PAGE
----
The Storm Prediction Center has issued a convective outlook for tomorrow, November 5th, 2017. This outlook shows the potential for quite a wide area being impacted by possible severe weather. “Severe thunderstorms, capable of large hail, damaging winds, and a couple tornadoes, will be possible from parts of the mid Mississippi Valley eastward to the lower Great Lakes Sunday into early Sunday night.” (SPC Summary) Central Illinois through Western Ohio is the area of the most concern. This region has been placed under an enhanced risk for severe weather (Risk level 3/5.)
Setup For Severe Weather
Earlier in the day, a surface cold front will stretch from the Kansas area into East Illinois/North Indiana. As it approaches this region it transitions into a stationary/warm front. Some morning cloud cover/precipitation may bolster the cold sector to the North of the stationary/warm front. Coupled with morning cloud cover/precipitation in the warm sector, could result in weakened instability development and low level heating. Also, there is a lack of a strong surface cyclone, so backing of winds will be not be considerable.
Some weak shear impulses should initiate storms in the eastern Missouri to western Illinois region in the afternoon. Furthermore, the formation of the storms is expected to be in smaller bowing segments with some rotating updrafts embedded within. These storms with embedded rotating updrafts will form mostly in Illinois and Indiana. Additionally, strong shear is expected resulting in some concern for very large hail. As the cells accelerate east/northeast due to small scale bowing, damaging winds will become the primary concern.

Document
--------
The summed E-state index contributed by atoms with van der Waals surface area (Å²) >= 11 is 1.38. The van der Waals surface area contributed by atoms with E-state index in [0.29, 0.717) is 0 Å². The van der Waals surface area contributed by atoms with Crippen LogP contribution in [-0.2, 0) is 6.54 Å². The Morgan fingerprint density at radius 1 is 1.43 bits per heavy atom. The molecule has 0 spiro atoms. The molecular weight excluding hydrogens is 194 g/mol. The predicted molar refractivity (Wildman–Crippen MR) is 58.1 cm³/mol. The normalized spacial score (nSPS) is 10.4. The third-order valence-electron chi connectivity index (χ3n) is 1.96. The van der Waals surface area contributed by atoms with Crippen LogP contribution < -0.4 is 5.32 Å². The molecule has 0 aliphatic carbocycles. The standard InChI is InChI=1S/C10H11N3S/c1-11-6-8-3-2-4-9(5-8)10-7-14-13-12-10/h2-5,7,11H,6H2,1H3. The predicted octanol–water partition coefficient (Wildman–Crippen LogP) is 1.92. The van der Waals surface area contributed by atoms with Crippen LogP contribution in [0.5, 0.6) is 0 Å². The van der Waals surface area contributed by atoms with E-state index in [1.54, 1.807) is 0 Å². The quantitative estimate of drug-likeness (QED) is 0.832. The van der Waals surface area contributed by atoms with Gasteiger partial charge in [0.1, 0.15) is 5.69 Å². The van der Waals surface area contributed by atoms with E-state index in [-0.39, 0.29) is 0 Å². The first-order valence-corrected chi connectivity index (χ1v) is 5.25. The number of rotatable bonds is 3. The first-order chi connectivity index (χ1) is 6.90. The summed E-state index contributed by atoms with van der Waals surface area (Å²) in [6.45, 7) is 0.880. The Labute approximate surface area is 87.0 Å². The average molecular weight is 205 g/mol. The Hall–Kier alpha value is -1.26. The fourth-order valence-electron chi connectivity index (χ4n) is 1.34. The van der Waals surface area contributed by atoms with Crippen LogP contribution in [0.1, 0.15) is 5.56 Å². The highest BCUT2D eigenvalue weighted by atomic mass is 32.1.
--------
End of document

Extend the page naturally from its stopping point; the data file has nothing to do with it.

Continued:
“Without both more substantial cyclogenesis and surface destabilization, the tornado threat remains uncertain, as both storm
mode and an undercutting front should temper the threat. However, the magnitude of low-level shear may favor occasional low-level mesocyclones embedded within any short bowing segments, primarily across Illinois and Indiana. As such, a couple tornadoes remain possible, especially where surface winds can back slightly ahead of a weak frontal wave.” (SPC)
This is stating the tornado threat is unknown at the time, but that the potential is most certainly there. This is shown in the Probabilistic Day 2 Outlook. A region is shown with a 30% probability with hatched lines drawn over the enhanced threat region through Illinois and Indiana. This region is the most likely to experience tornado development with the potential for some isolated tornadoes elsewhere. Remember to always take shelter if there is a tornado siren going off. Always remember: Things can be replaced, lives cannot.
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